There are simply too many ways for fans to find out the results of qualifying or the race. Try as you might, sometimes you just can’t avoid knowing who won.
No matter how you try to present the concept, to a real fan a highlights package is never the same as seeing the entire race.
Even if you’re the most diehard V8 fan, what are the chances you’re going to sit at home and watch a condensed one-hour replay of a race that you already know the result of?
Not good, especially on a Saturday night.
So, what then? You record the package and it sits on your DVR for another 12 or 14 hours, and suddenly it’s Sunday. You will more than likely just delete it.
On the plus side, Channel Ten is bringing RPM back, Foxtel is retaining V8Xtra and launching a new show called Motorsports 360. There will also be comprehensive internet streaming options.
Being able to watch the race on your iPhone, iPad or Android while you’re out and about is a tremendous concept.
Of course, aside from the re-launch of RPM, you’re going to have to pay for the privilege. As much as some fans might want to, the fact is they can’t. They just don’t have the available funds.
That’s sad, but it’s also a reality of life in Australia, and the V8 Supercars either didn’t know that or just don’t care.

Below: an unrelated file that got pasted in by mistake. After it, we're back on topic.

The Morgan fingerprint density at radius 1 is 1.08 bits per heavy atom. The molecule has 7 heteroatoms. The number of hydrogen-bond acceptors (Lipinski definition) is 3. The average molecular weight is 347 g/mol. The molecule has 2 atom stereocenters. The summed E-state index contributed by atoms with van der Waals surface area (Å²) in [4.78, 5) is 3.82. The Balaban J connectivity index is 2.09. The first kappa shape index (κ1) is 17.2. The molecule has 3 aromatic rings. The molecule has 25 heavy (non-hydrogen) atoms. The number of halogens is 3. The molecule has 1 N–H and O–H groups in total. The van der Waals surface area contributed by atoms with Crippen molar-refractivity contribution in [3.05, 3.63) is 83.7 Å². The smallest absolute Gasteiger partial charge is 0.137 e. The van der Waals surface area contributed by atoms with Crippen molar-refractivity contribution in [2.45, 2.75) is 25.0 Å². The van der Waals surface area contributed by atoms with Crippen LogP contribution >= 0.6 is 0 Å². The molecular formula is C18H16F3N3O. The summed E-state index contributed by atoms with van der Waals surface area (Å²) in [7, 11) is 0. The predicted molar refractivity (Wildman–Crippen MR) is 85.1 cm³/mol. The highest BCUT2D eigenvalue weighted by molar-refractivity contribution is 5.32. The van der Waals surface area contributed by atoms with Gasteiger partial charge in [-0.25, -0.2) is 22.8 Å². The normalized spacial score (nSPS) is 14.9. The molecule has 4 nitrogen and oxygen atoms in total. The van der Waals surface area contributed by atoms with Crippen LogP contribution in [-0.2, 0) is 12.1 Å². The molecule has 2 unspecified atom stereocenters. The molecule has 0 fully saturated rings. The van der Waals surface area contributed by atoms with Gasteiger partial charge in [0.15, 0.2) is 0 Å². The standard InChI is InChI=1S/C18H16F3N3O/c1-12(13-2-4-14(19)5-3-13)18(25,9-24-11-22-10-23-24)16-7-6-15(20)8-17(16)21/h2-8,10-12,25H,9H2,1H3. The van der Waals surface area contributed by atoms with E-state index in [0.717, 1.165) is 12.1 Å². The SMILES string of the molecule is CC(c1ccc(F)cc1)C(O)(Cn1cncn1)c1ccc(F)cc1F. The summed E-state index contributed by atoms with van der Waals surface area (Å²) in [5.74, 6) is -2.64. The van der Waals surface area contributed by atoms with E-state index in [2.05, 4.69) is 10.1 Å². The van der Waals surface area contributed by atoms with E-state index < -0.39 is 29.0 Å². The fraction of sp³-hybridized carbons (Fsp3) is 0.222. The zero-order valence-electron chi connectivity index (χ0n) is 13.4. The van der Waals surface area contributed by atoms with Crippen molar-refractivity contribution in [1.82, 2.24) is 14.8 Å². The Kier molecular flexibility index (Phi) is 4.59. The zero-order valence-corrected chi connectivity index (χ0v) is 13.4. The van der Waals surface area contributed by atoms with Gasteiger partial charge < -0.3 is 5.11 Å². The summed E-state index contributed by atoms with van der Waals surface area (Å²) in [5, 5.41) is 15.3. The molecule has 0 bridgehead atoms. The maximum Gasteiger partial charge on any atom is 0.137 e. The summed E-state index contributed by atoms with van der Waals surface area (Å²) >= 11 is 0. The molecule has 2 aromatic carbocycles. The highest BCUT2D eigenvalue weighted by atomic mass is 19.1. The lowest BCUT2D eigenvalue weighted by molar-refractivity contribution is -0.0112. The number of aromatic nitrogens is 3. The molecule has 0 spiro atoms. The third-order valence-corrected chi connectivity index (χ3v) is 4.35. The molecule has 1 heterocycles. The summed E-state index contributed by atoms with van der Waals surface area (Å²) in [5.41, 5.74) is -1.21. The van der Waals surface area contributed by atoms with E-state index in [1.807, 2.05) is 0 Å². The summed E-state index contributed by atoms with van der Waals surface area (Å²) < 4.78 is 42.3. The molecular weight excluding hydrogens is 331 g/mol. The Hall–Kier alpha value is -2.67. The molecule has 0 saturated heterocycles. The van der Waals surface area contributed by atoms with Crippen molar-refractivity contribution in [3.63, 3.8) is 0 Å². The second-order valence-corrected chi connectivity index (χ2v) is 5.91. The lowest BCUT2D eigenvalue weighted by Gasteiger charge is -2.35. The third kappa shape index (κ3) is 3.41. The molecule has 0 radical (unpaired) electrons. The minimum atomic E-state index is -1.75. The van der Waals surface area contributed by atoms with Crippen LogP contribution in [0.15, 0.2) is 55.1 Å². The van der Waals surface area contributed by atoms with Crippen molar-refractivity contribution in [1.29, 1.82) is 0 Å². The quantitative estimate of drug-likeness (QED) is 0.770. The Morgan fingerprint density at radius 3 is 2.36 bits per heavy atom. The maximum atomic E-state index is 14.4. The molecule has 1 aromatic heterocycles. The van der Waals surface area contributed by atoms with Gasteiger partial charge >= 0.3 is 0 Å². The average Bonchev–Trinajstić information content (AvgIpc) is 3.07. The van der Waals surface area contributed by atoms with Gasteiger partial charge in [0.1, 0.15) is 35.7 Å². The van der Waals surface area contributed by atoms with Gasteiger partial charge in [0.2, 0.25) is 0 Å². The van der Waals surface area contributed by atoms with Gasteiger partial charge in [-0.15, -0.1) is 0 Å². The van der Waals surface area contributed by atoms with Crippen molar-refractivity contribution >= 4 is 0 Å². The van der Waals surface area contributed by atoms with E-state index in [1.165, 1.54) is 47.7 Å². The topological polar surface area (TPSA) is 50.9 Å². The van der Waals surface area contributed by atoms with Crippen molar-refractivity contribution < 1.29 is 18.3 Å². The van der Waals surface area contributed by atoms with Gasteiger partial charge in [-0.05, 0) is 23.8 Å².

You can’t help but think V8 Supercars have delivered a gut punch to the people that have been the heartbeat of their fan-base for a long time.
How else do you explain taking all but six full race meetings off network television and replacing them with a one-hour highlights package?
Foxtel, obviously, have plenty of money to throw at the series, because the nature of their work is subscription television (though I bet we’ll see a slight subscription increase as a result of this).
And the dollar signs – all 241 million of them – have obviously flashed in the eyes of CEO James Warburton and his staff, so they’ve jumped at the chance to make a massive amount of cash. Channel Ten are given the free to air rights, with the kind of money on offer from Foxtel unlikely to be matched by a free to air station for motor racing.
You also can’t blame Foxtel. They’re doing what they think is best to secure good content for those who pay, sometimes up to a small fortune, for subscription television service. They now have a slice of every major sports product in Australia. Their job is to expand their portfolio, and they’ve done it very well in this case.
V8 racing is a solid get. It mightn’t be as popular as it was, but they still have a solid fan-base.
Will that fan-base dwindle now? How do you maintain interest in any sport if you can’t see the bulk of the races?
This is a sad move by V8 Supercars, and one that doesn’t make sense.
After one of the most competitive racing seasons in the history of touring car racing in Australia, V8 Supercars should be trying to expose their sport to more fans, not marginalising the fans they already have.
I wonder if they’ll feel the same way if their traditional fan-base crumbles away due to a lack of exposure.
Five years is a long time to wait to make a change. Hopefully, for V8 racing, it’s not too long.